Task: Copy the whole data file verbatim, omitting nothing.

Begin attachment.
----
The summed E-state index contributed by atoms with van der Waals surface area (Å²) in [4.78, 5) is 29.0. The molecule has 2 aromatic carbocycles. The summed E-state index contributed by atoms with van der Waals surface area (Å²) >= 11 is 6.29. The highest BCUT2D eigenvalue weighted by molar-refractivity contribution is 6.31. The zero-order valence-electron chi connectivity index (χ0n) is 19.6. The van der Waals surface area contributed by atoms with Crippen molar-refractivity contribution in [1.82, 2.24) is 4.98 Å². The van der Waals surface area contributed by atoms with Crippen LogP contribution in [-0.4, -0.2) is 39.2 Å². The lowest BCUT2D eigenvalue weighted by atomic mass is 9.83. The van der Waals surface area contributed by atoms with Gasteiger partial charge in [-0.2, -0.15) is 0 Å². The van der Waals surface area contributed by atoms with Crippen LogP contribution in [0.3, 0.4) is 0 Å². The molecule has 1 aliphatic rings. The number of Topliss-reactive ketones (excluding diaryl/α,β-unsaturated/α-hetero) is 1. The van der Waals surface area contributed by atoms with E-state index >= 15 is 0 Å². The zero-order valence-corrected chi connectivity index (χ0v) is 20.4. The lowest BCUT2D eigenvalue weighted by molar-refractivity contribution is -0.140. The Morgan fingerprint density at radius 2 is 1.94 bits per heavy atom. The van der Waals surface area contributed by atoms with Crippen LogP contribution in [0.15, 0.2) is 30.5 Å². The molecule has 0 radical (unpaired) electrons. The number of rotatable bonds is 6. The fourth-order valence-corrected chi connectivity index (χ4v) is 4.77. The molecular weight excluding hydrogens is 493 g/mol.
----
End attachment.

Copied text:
The summed E-state index contributed by atoms with van der Waals surface area (Å²) in [4.78, 5) is 29.0. The molecule has 2 aromatic carbocycles. The summed E-state index contributed by atoms with van der Waals surface area (Å²) >= 11 is 6.29. The highest BCUT2D eigenvalue weighted by molar-refractivity contribution is 6.31. The zero-order valence-electron chi connectivity index (χ0n) is 19.6. The van der Waals surface area contributed by atoms with Crippen molar-refractivity contribution in [1.82, 2.24) is 4.98 Å². The van der Waals surface area contributed by atoms with Crippen LogP contribution in [-0.4, -0.2) is 39.2 Å². The lowest BCUT2D eigenvalue weighted by atomic mass is 9.83. The van der Waals surface area contributed by atoms with Gasteiger partial charge in [-0.2, -0.15) is 0 Å². The van der Waals surface area contributed by atoms with Crippen LogP contribution in [0.3, 0.4) is 0 Å². The molecule has 1 aliphatic rings. The number of Topliss-reactive ketones (excluding diaryl/α,β-unsaturated/α-hetero) is 1. The van der Waals surface area contributed by atoms with E-state index >= 15 is 0 Å². The zero-order valence-corrected chi connectivity index (χ0v) is 20.4. The lowest BCUT2D eigenvalue weighted by molar-refractivity contribution is -0.140. The Morgan fingerprint density at radius 2 is 1.94 bits per heavy atom. The van der Waals surface area contributed by atoms with Crippen LogP contribution in [0.15, 0.2) is 30.5 Å². The molecule has 0 radical (unpaired) electrons. The number of rotatable bonds is 6. The fourth-order valence-corrected chi connectivity index (χ4v) is 4.77. The molecular weight excluding hydrogens is 493 g/mol.